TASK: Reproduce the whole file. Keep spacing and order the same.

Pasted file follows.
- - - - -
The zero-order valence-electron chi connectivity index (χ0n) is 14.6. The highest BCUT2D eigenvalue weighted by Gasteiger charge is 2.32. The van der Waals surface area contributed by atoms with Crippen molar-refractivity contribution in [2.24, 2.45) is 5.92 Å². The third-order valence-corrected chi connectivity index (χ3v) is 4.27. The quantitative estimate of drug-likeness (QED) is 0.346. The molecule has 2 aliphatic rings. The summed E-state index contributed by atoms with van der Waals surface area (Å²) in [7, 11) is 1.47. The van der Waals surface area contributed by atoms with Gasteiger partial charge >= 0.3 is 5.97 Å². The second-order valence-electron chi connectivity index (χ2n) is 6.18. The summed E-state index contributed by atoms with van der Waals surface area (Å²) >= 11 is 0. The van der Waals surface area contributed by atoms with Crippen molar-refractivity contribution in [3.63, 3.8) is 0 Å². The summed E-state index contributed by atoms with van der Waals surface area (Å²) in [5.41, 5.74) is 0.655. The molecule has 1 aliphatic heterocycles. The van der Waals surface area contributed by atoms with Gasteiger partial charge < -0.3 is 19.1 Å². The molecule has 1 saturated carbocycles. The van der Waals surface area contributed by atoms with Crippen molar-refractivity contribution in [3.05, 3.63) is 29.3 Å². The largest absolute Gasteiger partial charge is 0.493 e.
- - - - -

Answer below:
The zero-order valence-electron chi connectivity index (χ0n) is 14.6. The highest BCUT2D eigenvalue weighted by Gasteiger charge is 2.32. The van der Waals surface area contributed by atoms with Crippen molar-refractivity contribution in [2.24, 2.45) is 5.92 Å². The third-order valence-corrected chi connectivity index (χ3v) is 4.27. The quantitative estimate of drug-likeness (QED) is 0.346. The molecule has 2 aliphatic rings. The summed E-state index contributed by atoms with van der Waals surface area (Å²) in [7, 11) is 1.47. The van der Waals surface area contributed by atoms with Gasteiger partial charge >= 0.3 is 5.97 Å². The second-order valence-electron chi connectivity index (χ2n) is 6.18. The summed E-state index contributed by atoms with van der Waals surface area (Å²) >= 11 is 0. The van der Waals surface area contributed by atoms with Crippen molar-refractivity contribution in [3.63, 3.8) is 0 Å². The summed E-state index contributed by atoms with van der Waals surface area (Å²) in [5.41, 5.74) is 0.655. The molecule has 1 aliphatic heterocycles. The van der Waals surface area contributed by atoms with Gasteiger partial charge < -0.3 is 19.1 Å². The molecule has 1 saturated carbocycles. The van der Waals surface area contributed by atoms with Crippen molar-refractivity contribution in [3.05, 3.63) is 29.3 Å². The largest absolute Gasteiger partial charge is 0.493 e.